For many people summertime is the time to try their luck fishing in the ocean for a big game fish such as a marlin, tuna, sailfish or dorado. These fish fight very hard and can provide the thrill of a lifetime. However there are some clouds on the horizon. Commercial long line fishing, global warming and loss of habitat may make fishing for these fish a thing of memory. A recent New York Times article Article Here suggests that new regulations are in order as big game fish populations are at a fraction of their former levels. In the United States most billfish are released but in developing countries people keep billfish for food. In Mexico many billfish are kept and made into ceviche. Big game fish may be more valuable left in the water to bring in tourist dollars from wealthy people wishing to spend thousands of dollars to go fishing.
My first big game fish was a tuna I caught off the coast of Delaware. I fished for many hours without a bite and then in the early morning I finally hooked one on standup gear. After a tiring 45 minute battle I finally boated a 64 lb yellowfin. Since then I have fished for sailfish in Acapulco Mexico. These fish fight on top often jumping clear of the water. I have many photos of the fish I caught though I have yet to get a photo of a sailfish jumping out of the water-it is practically impossible to get the timing right though a clue is where the line is in the water. As a billfish gets ready to jump the angle of the line will change almost parallel to the water. This means the fish is close to the surface getting ready to jump.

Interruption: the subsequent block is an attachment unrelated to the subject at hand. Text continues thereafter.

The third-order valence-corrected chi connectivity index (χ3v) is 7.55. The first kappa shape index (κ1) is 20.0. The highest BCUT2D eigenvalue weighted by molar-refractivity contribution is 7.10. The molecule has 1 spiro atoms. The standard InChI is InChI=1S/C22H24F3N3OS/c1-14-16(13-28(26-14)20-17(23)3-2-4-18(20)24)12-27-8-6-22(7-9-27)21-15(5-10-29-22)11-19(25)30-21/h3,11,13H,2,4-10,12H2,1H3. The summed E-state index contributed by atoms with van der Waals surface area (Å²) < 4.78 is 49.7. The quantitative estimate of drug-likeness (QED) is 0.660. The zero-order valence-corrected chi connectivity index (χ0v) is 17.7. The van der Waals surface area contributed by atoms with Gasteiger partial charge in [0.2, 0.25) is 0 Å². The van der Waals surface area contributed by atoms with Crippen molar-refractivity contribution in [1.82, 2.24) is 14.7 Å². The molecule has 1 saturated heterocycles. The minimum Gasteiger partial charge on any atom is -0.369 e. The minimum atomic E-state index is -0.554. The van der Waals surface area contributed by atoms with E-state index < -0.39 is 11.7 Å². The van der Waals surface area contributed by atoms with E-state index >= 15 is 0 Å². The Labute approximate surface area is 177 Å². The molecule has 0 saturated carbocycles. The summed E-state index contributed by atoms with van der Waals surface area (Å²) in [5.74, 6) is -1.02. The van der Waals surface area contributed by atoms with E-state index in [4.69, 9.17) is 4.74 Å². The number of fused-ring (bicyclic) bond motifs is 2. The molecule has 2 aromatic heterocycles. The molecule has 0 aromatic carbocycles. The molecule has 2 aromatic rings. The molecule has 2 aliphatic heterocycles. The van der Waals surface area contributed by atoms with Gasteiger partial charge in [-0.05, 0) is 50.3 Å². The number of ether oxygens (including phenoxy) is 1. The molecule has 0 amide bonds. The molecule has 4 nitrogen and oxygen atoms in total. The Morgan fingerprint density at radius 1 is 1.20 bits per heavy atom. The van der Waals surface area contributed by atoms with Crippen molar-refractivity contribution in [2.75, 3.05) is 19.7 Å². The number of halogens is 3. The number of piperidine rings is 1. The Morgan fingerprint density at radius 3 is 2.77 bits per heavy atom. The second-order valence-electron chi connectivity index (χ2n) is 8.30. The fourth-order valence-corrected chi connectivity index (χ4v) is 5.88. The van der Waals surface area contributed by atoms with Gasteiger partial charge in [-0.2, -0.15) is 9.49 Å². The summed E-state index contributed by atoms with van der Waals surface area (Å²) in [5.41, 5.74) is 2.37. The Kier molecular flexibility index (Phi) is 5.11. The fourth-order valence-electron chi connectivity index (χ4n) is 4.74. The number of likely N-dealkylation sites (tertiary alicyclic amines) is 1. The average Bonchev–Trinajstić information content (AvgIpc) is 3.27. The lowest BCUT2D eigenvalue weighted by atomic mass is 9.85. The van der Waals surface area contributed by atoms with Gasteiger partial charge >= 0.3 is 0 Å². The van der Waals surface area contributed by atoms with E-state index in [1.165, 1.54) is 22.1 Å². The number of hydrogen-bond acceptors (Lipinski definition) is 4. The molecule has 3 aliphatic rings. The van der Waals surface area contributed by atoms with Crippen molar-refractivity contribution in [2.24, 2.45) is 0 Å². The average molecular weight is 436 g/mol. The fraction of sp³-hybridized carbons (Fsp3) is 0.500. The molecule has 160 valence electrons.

Good photo opportunities are not only the fish themselves but also the fancy boats and equipment that are used to catch these fish. A sport fishing boat can cost upwards of a million dollars. Sometimes just a photo of trolling rod on the open sea can make a good photo. Close-ups of fishing lures, reels and bait can be effective.
Let us hope that world leaders see the value of big game fish and take steps to preserve them before they become a memory.